“I’m sorry I can’t make you a partner yet, but next year I will. Oh, and due to the depressed economy, no bonuses or raises this year, period,” Tim said. He stood up, grabbed his sports coat, and left.
You fucking asshole!
Carrie stood up as the shock settled in. Dazed, she walked to her office and sat in front of her laptop. She started typing: “Effective immediately, I hereby resign.”
A new email popped up on her screen. Carrie gasped at the headline.
IRS announces Whistle Blower award
Carrie read the latest IRS bulletin with piqued curiosity. She couldn’t believe the IRS would award whistleblowers 15-30% of collected taxes of at least $10,000,000. The sense of karma flowed through her veins. This was a sign.
She deleted her resignation letter and walked to the file room. She retrieved the enormous boxes related to the tax evasion transaction and walked to the copy room. She unfastened the staples, loaded the first stack of paper onto the feeder, and pressed the green copy button. She walked to the break room and retrieved a Red Bull from the refrigerator, prepared for another long night.
Two years later
“We’re in trouble,” Tim said.
“Why? What happened?” Carrie asked, hiding her smugness.
“We’re being sued,” Tim said, punching Carrie’s desk with his fist. He paced back and forth in her office like a caged cheetah.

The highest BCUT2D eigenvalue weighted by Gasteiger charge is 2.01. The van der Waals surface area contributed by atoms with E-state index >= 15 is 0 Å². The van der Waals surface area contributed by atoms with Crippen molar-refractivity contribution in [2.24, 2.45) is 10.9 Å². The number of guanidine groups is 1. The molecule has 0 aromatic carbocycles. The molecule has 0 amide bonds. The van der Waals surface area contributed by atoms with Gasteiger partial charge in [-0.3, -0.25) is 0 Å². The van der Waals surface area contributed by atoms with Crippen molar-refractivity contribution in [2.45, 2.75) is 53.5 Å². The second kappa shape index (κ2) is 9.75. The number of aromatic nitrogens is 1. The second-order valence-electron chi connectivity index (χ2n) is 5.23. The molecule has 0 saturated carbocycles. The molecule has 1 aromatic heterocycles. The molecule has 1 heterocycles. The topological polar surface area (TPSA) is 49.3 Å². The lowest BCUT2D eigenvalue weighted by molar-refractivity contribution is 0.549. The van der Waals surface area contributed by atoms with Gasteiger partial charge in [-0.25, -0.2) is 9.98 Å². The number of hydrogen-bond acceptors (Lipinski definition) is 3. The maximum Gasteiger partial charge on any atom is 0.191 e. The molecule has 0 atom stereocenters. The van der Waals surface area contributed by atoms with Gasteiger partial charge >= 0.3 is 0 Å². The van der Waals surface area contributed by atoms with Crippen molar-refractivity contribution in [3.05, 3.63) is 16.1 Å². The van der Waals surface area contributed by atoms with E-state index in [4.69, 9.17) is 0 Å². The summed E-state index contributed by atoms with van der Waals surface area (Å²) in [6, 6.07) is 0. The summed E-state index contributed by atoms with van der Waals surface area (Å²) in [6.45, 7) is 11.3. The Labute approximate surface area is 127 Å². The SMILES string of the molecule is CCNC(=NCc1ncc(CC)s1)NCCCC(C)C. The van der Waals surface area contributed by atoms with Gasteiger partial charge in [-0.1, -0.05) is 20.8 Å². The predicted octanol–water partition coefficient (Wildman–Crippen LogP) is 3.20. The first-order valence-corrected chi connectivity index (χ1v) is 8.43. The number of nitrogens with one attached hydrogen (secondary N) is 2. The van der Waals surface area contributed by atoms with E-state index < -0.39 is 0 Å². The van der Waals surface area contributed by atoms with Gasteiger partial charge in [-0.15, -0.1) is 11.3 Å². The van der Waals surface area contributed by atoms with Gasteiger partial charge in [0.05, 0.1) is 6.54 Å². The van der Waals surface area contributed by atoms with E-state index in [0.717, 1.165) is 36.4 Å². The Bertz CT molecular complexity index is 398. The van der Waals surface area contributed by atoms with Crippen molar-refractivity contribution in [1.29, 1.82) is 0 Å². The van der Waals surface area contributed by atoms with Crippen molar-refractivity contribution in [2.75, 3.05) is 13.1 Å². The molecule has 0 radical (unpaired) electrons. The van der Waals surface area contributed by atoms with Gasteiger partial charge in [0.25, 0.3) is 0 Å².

“I’m not a partner, I don’t think I can be sued,” Carrie said.
Tim shot her a dirty look, obviously pissed about the accuracy of her statement. “Do you remember our client from Chile with the Rhenium mine?” Tim asked.
“I’ll never forget that transaction for as long as I live,” Carrie said, waiting to pull the rug out from under her asshole, soon to be ex-boss.
“The IRS audited him and disallowed the hocus pocus loss transaction. He owes them $50,000,000 in capital gains tax plus penalties and interest. He’s suing my firm for the $5,000,000 fee I charged him when we created his phony $50,000,000 capital loss to offset his gain,” Tim said.
“Do you still have the $5,000,000 fee you collected?” Carrie asked.
“No! I used it as a down payment to buy the strip mall. Now the value dropped by half and I owe more than the damn thing is worth. I’m ruined,” Tim said, slumping his head in defeat.
“I almost resigned after the transaction because you didn’t make me a partner like you’d promised. Funny thing is, not making partner worked to my advantage in the end,” Carrie said. She smiled, no longer able to hide her happiness at her newfound wealth and her dick-for-a-boss’s well deserved demise.
“Why are you smiling? I’m going to have to sell my practice and you’ll be out of a job. Unless you want to buy the accounting firm from me?” Tim asked.
“Thanks for the offer, but I’m retiring,” Carrie said. She showed Tim the check she’d just received from the United States Treasury in the amount of $10,800,000.
“What’s this?” Tim asked, with a priceless look of incredulity.
“I’m the whistle blower,” Carrie said.